Universities help shape the physical contours and the social fabric of cities. Historical forms of racial domination repeat themselves, reproducing spatial subordination. In the Globeville, Elyria, and Swansea neighborhoods in North Denver, residents who are mostly low-income immigrant families have in the past faced housing discrimination; air, water, and soil pollution; environmental racism; highway construction and expansion; school dilapidation; and social, political, and economic neglect for over five decades (Doeppers, 1967; Cram, 2013; EPA, 2019). As the City of Denver turns its attention to these three neighborhoods, re-investment could result in improved quality of life. Colorado State University (CSU), two museums, and the mayor’s office are leading a redevelopment of the North Denver region. The redevelopment process will result in 38 parcels of land in Globeville, Elyria, and Swansea (GES) being cleared (CAC Meeting Minutes, May 2018). This will cause people to lose their homes and small businesses, but in their place, a regional hub for research into agriculture, sustainability, and water in the U.S. West will be built. This research study uses Critical Discourse Analysis to explore how the town/gown relationship is unfolding between the university and the community and to learn what will be gained and lost. By examining the meeting transcripts from the Citizens Advisory Committee (CAC), I seek to learn how relationships between the higher education institution and the city are changing in racialized ways. Close analysis of the CAC meetings in which the campus redevelopment is being planned reveals that normative institutions are overpowering low-income communities of color. Consistent with a history of racialized processes of displacement and disempowerment that remake the face of a city or a region within a city, the discursive events that transpire during the CAC meetings can be read through a theoretical lens, and better understood by bringing to bear information that situates GES in a historical context. Doing so sheds light on the CSU expansion and reveals it to be an instance of a Predominantly White Institution (PWI) for higher learning lending itself to downtown business interests and city leaders. Together, these institutional actors are removing low-income people of color from land so that it can be used to better fulfill the economic ambitions that the allied institutions share. By using Critical Discourse Analysis to closely examine the CAC meeting minutes, I show how the instance in North Denver exemplifies theories about the racialization of space and the spatialization of race (Lipsitz, 2006, 2007, 2011). This regional study of racialization in an administrative decision-making process is worthwhile because university involvement in urban change is a phenomenon that has implications for higher education researchers and leaders beyond Denver.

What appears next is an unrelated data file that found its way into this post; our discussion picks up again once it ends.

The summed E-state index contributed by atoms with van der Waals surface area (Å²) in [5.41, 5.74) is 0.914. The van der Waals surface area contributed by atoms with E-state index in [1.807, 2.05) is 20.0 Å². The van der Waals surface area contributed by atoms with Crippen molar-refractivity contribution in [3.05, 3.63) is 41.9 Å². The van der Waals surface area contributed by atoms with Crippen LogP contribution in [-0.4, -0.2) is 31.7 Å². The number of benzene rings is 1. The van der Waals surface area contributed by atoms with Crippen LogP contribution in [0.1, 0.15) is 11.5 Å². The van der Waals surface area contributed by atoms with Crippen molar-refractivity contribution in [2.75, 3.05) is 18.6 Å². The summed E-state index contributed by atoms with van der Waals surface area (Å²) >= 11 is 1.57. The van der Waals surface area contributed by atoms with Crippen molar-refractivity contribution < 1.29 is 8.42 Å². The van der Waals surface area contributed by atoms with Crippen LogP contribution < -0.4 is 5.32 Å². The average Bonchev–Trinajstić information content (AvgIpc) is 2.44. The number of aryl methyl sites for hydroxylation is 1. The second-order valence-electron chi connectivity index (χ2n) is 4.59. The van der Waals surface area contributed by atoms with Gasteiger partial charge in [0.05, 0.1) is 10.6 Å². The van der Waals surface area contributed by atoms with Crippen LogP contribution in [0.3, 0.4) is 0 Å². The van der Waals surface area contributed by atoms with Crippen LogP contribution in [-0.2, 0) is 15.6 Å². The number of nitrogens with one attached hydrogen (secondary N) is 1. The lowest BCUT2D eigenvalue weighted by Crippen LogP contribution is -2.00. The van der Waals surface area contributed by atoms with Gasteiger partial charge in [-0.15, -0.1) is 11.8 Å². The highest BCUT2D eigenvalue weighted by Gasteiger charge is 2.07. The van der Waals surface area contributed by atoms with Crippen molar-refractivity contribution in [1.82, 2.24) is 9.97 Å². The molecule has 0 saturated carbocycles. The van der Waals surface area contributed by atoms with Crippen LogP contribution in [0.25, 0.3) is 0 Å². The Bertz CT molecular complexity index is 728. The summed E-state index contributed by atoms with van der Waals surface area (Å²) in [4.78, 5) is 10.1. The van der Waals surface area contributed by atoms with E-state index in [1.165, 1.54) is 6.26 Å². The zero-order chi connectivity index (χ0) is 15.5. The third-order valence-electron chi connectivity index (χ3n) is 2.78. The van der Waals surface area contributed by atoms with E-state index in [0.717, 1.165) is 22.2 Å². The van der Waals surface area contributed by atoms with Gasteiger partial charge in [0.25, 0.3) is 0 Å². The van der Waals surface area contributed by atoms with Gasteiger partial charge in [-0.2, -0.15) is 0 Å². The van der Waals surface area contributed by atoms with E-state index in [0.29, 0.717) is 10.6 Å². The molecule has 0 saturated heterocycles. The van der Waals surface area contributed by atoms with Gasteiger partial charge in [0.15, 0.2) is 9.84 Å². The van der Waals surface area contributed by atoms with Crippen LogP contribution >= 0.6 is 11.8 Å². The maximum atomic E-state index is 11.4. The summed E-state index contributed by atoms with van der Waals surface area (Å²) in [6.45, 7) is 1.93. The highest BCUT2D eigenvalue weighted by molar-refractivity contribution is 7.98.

|Advisor:||Gildersleeve, Ryan E|
|Commitee:||Dache, Amalia, Kiyama, Judy M, Tuitt, Franklin|
|School:||University of Denver|
|School Location:||United States -- Colorado|
|Source:||DAI-A 81/4(E), Dissertation Abstracts International|
|Subjects:||Higher education, Urban planning, Geography|
|Keywords:||gown, higher education, race, space, town|
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